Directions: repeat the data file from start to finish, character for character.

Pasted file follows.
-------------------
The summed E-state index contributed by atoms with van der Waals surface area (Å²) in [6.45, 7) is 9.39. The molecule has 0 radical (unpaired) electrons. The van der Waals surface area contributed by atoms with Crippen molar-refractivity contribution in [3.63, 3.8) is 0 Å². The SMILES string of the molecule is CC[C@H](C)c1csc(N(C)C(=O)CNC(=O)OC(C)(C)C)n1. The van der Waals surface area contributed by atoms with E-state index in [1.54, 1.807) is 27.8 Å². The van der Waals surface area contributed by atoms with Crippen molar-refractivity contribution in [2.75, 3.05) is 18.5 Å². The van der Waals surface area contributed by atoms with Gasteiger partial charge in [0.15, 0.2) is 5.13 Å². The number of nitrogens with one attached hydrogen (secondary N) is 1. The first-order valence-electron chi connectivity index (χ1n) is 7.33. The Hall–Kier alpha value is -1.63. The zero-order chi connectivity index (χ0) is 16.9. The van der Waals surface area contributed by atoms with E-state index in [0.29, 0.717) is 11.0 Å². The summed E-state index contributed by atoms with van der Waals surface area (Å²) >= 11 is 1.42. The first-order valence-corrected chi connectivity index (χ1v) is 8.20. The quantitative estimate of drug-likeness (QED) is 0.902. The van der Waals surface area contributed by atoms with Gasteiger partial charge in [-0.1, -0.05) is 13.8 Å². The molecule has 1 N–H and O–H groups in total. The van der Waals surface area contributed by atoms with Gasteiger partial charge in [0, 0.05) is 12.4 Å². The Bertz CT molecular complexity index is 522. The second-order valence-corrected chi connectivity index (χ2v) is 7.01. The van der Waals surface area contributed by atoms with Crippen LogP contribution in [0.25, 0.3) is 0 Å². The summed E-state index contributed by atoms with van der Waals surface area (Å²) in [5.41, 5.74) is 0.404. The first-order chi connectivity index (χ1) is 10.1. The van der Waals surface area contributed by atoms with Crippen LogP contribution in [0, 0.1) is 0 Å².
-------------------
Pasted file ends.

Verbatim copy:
The summed E-state index contributed by atoms with van der Waals surface area (Å²) in [6.45, 7) is 9.39. The molecule has 0 radical (unpaired) electrons. The van der Waals surface area contributed by atoms with Crippen molar-refractivity contribution in [3.63, 3.8) is 0 Å². The SMILES string of the molecule is CC[C@H](C)c1csc(N(C)C(=O)CNC(=O)OC(C)(C)C)n1. The van der Waals surface area contributed by atoms with E-state index in [1.54, 1.807) is 27.8 Å². The van der Waals surface area contributed by atoms with Crippen molar-refractivity contribution in [2.75, 3.05) is 18.5 Å². The van der Waals surface area contributed by atoms with Gasteiger partial charge in [0.15, 0.2) is 5.13 Å². The number of nitrogens with one attached hydrogen (secondary N) is 1. The first-order valence-electron chi connectivity index (χ1n) is 7.33. The Hall–Kier alpha value is -1.63. The zero-order chi connectivity index (χ0) is 16.9. The van der Waals surface area contributed by atoms with E-state index in [0.29, 0.717) is 11.0 Å². The summed E-state index contributed by atoms with van der Waals surface area (Å²) >= 11 is 1.42. The first-order valence-corrected chi connectivity index (χ1v) is 8.20. The quantitative estimate of drug-likeness (QED) is 0.902. The van der Waals surface area contributed by atoms with Gasteiger partial charge in [-0.1, -0.05) is 13.8 Å². The molecule has 1 N–H and O–H groups in total. The van der Waals surface area contributed by atoms with Gasteiger partial charge in [0, 0.05) is 12.4 Å². The Bertz CT molecular complexity index is 522. The second-order valence-corrected chi connectivity index (χ2v) is 7.01. The van der Waals surface area contributed by atoms with Crippen LogP contribution in [0.25, 0.3) is 0 Å². The summed E-state index contributed by atoms with van der Waals surface area (Å²) in [5.41, 5.74) is 0.404. The first-order chi connectivity index (χ1) is 10.1. The van der Waals surface area contributed by atoms with Crippen LogP contribution in [0, 0.1) is 0 Å².